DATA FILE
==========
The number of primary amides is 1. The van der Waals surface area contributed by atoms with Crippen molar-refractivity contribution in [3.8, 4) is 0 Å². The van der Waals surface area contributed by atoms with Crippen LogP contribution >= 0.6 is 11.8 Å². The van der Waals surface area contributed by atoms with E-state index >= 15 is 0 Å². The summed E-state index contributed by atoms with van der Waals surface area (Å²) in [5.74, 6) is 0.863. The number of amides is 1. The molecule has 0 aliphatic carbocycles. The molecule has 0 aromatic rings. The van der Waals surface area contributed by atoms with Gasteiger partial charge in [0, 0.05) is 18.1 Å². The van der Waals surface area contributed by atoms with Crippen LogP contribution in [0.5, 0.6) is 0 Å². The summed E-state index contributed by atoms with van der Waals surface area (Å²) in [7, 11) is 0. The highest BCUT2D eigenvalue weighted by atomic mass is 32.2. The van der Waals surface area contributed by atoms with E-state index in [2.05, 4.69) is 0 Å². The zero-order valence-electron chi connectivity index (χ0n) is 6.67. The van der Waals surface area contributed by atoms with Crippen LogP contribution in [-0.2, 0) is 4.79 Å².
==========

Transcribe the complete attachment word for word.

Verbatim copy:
The number of primary amides is 1. The van der Waals surface area contributed by atoms with Crippen molar-refractivity contribution in [3.8, 4) is 0 Å². The van der Waals surface area contributed by atoms with Crippen LogP contribution >= 0.6 is 11.8 Å². The van der Waals surface area contributed by atoms with E-state index >= 15 is 0 Å². The summed E-state index contributed by atoms with van der Waals surface area (Å²) in [5.74, 6) is 0.863. The number of amides is 1. The molecule has 0 aliphatic carbocycles. The molecule has 0 aromatic rings. The van der Waals surface area contributed by atoms with Gasteiger partial charge in [0, 0.05) is 18.1 Å². The van der Waals surface area contributed by atoms with Crippen LogP contribution in [0.5, 0.6) is 0 Å². The summed E-state index contributed by atoms with van der Waals surface area (Å²) in [7, 11) is 0. The highest BCUT2D eigenvalue weighted by atomic mass is 32.2. The van der Waals surface area contributed by atoms with E-state index in [2.05, 4.69) is 0 Å². The zero-order valence-electron chi connectivity index (χ0n) is 6.67. The van der Waals surface area contributed by atoms with Crippen LogP contribution in [-0.2, 0) is 4.79 Å².